Another big cat is under great threat. This big cat was once found in the wide range of South East Asia which is now scattered to the limited areas of China, Cambodia, Laos, Myanmar and Vietnam. The vigorous and majestic Corbett tiger was once the symbol of monstrosity and horror, but now is itself seeking its survival. It is feared that this big cat has become extinct in China because in 2009 the last known wild Indochinese tiger was killed and eaten by the native villagers. Corbett tiger is usually known as the Indochinese tiger which has now the estimated population of less than 1,000 individuals in the world
The Indochinese tiger is biologically known as Panthera tigris corbetti and lives in secluded forests in hilly to mountainous terrain, the majority of which lies along the borders between countries. Human poaching, habitat destruction, deforestation and hunting for oriental medication have made their current status critically endangered. The locals kill the Indochinese tiger for its exotic orange colored striped fur and its bones that are used in making the traditional Chinese medicines.
The majestic Indochinese tiger is smaller in sizes as compare to the Bengal tiger with a darker skin color. Males weigh from 150–190 kg (330–420 lb) while females are smaller at 110–140 kg (240–310 lb). The Indochinese tiger usually love to hunt larger mammals like wild boars, deer and cattle. Because of the dangerous shrinking of the forests, the scarcity of food is another alarming threat to the lives of the Indochinese tiger. The gestation period in the female Indochinese tiger is of 3 to 4 months and the female may give birth up to 4-5 cubs in the ideal circumstances. The newborn babies are fed by the mother for about two months and then they start eating meat. The cubs depend on their mother for the first 18 months and then they start hunting on their own.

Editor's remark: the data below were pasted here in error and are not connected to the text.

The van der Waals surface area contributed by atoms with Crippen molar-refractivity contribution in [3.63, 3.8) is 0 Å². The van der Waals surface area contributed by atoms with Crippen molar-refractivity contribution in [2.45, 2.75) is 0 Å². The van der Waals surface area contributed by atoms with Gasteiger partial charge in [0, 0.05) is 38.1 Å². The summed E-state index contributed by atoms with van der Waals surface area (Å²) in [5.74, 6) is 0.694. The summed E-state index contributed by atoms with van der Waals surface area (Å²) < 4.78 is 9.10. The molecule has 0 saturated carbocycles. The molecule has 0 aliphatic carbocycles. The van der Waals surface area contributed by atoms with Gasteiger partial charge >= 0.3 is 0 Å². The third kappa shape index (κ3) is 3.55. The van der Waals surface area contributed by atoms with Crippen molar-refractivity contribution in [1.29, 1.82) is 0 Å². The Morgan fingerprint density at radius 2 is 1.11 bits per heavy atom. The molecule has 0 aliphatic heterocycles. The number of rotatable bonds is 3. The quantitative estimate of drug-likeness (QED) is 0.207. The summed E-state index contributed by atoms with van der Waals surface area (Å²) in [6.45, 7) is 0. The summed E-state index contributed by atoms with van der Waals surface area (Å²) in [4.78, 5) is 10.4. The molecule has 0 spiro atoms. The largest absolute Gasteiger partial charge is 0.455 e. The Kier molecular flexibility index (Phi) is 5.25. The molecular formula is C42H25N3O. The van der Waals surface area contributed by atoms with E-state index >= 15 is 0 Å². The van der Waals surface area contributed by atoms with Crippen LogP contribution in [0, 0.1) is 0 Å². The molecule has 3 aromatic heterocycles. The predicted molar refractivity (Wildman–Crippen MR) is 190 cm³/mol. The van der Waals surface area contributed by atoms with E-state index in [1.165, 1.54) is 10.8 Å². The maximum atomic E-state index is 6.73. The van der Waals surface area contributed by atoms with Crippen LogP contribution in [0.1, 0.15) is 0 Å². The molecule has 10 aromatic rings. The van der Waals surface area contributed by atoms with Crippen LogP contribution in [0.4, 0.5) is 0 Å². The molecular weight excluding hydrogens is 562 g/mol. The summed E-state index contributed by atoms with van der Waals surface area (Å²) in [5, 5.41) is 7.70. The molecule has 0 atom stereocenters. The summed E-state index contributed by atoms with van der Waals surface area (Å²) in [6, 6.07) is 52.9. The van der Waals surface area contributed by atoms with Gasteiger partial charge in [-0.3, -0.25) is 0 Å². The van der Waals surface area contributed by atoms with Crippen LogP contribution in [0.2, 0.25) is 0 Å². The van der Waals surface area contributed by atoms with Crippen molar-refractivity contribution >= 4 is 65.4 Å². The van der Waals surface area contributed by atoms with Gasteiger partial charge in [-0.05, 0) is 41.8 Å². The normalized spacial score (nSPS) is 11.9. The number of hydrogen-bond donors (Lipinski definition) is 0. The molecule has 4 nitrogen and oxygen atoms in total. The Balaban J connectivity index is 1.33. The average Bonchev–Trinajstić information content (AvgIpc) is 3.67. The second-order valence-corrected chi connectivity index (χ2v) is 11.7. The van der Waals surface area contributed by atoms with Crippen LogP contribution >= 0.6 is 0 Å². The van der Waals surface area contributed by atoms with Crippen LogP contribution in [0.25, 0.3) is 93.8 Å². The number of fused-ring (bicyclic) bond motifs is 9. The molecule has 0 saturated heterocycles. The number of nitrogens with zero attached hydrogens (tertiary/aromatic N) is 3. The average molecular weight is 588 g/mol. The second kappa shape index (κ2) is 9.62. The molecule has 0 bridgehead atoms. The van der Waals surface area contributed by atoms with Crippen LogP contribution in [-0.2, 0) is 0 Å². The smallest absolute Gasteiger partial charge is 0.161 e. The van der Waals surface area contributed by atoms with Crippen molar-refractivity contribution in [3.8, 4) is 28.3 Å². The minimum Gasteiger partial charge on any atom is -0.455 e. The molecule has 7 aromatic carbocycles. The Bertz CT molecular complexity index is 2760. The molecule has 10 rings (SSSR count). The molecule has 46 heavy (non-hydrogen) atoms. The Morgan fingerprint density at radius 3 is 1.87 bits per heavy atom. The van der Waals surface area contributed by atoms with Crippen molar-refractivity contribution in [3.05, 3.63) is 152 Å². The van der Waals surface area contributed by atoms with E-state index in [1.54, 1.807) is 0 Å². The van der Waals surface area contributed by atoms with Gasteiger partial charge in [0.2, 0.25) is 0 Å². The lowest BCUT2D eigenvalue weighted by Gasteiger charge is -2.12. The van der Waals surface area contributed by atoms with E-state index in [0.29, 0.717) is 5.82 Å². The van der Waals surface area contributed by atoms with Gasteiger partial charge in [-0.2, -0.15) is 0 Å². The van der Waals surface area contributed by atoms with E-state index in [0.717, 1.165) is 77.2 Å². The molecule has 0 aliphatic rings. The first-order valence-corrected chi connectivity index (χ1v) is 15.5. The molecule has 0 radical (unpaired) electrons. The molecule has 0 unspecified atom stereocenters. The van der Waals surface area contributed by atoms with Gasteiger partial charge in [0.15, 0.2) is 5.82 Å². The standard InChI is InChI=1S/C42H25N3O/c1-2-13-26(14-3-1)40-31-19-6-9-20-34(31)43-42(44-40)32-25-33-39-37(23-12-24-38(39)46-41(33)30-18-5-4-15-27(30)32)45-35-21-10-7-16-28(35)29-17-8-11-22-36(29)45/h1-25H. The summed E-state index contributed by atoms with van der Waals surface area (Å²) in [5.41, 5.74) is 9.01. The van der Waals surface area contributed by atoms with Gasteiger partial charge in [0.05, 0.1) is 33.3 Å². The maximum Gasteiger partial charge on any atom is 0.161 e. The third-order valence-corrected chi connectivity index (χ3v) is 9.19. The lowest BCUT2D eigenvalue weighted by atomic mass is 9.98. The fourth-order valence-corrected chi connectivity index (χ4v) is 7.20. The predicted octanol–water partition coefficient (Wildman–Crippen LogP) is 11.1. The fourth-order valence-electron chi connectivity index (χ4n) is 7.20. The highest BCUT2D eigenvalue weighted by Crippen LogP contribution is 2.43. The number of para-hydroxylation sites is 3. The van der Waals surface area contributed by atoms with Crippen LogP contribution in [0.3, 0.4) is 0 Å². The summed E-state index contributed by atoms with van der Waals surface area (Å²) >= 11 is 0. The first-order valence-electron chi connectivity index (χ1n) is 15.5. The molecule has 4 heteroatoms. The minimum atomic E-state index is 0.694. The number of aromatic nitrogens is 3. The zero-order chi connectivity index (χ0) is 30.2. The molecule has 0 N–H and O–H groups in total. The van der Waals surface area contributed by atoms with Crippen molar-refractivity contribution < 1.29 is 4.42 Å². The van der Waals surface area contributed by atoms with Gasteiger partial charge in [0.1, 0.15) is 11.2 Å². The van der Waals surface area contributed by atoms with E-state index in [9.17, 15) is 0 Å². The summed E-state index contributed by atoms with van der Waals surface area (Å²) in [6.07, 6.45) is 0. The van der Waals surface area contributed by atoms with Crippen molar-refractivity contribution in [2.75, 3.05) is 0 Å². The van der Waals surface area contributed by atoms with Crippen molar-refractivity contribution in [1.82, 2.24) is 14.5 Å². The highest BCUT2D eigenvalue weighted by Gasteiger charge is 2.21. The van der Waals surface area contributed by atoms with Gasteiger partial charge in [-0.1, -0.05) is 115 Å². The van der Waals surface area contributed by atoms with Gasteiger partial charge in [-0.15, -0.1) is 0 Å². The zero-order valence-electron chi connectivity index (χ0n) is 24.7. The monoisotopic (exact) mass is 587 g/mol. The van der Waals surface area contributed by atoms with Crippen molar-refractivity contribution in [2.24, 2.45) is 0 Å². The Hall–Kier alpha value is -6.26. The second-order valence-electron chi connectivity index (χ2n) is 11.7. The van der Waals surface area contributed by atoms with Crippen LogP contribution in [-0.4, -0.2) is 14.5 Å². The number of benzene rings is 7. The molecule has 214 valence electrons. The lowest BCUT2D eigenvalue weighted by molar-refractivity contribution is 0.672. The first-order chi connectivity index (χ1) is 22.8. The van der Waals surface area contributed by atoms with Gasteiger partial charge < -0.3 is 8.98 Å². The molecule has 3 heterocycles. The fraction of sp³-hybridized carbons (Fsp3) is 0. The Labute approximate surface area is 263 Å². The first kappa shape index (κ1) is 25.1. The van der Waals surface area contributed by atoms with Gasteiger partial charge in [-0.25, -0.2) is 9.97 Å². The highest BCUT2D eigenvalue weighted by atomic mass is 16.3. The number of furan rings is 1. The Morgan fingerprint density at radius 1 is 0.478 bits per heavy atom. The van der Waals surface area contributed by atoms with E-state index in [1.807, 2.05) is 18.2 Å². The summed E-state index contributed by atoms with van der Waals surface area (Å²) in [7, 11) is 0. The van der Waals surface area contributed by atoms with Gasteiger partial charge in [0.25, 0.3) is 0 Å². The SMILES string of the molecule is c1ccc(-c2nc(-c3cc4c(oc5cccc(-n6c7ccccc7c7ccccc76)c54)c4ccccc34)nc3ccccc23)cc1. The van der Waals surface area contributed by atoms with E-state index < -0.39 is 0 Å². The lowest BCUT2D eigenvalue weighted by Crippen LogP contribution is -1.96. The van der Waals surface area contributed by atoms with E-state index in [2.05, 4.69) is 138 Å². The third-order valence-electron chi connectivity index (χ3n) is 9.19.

The international organizations like WWF and IUCN are trying to find new areas having low human interference as the Indochinese tiger’s habitats for their protection and conservation. The survey reporting and research work about this rare big cat is a tough ask because of access to the areas where Indochinese tigers live is often restricted. According to the WWF officials, the best hope of the survival of this subspecies is in the Dawna Tennaserim landscape on the Thailand-Myanmar border where perhaps 250 tigers remain. WWF considers the forests of the Lower Mekong a restoration landscape with the possibility of reintroducing tigers as the habitat and prey base are there. Southern Laos and Central Vietnam also have potential for recovery of wild tiger populations.
The majestic Indochinese tiger is being eliminated by the poachers on the highest rate than any other tiger sub-specie of the lovely planet. The need of the day is to stop their hunting and the illegal trade of the Indochinese tiger. All governments of their respective habitats must improve the living conditions of the Indochinese tiger and the local community should also co-operate with the authorities to safeguard this extraordinary carnivore specie.